Alfred
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a son of Drago (possibly Drago's son Wynoc?)
de Ballon
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  Bernard de Neufmarché,
Lord of Brecon

b. ca. 1050
at the castle of Le-Neuf-Marché-en-Lions on the frontier between Normandy and Beauvais
d. ca. 1125
m. before 1099 Agnes (Nest) ferch Osbern      
Ancestry
through father Gislebert,
Count of Eu and Brionne
(a.k.a. Gilbert, Count of Brionne) and mother Gonnor
 
Walter (Gautier) Giffard de Bolebec,
Earl of Buckingham and Earl of Longueville, in Normandy
b.
m.
Ermengarde (Agnes) Flaitel
Walter (Gautier) Giffard de Bolebec was brother of Berenger and Osberne (Osborne), who contributed 30 vessels and 100 men to the fleet for the Conquest as well as the horse on which William the Conqueror rode at the Battle of Hastings. He was awarded the earldom of Buckingham for his services. Source: The Paternal Ancestry of Homer Beers James. Walter "was a Norman baron, a Tenant-in-chief in England, a Christian knight who fought against the Saracens in Spain during the Reconquista and was one of the 15 or so known Companions of William the Conqueror at the Battle of Hastings in 1066" (Wikipedia).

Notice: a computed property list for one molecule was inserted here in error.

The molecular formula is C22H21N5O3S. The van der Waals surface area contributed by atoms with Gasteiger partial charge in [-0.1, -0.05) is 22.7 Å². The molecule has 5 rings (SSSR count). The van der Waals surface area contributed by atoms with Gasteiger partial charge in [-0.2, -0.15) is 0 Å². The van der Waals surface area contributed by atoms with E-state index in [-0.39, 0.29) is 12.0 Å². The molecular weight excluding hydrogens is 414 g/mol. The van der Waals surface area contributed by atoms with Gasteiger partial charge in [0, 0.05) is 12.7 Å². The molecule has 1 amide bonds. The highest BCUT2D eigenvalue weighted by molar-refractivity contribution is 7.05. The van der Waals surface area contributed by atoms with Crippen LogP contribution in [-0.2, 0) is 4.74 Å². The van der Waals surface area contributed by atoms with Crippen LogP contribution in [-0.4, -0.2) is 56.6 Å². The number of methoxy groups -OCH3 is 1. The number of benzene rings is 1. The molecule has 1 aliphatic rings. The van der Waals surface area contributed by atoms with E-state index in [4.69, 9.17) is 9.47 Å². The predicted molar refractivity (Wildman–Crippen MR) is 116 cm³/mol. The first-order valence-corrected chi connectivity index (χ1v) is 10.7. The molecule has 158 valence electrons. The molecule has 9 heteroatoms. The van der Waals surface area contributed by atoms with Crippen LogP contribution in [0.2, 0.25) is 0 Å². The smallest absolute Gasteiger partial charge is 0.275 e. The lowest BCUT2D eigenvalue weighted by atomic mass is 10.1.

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  Walter of Gloucester
(Walter FitzRoger,
Walter de Pitres)

d. ca. 1129
Earlest to use "of Gloucester" in his family. He received lands from his cousin Brien FitzCount (son of Lucie de Balun, sister of Hamelin de Ballon) after Brien died in the Crusade
m. Bertha de Balun (de Ballon)           |
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            Ancestry through parents Eblo I, Count of Rouci and Reimes (Ebles I of Roucy) and his wife Beatrix

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Philip de Braose,
2nd Lord of Bramber
,
an Anglo-Norman nobleman and Marcher Lord.
b. ca. 1070
d. ca. 1134
Also see this info.
m. Aenor     |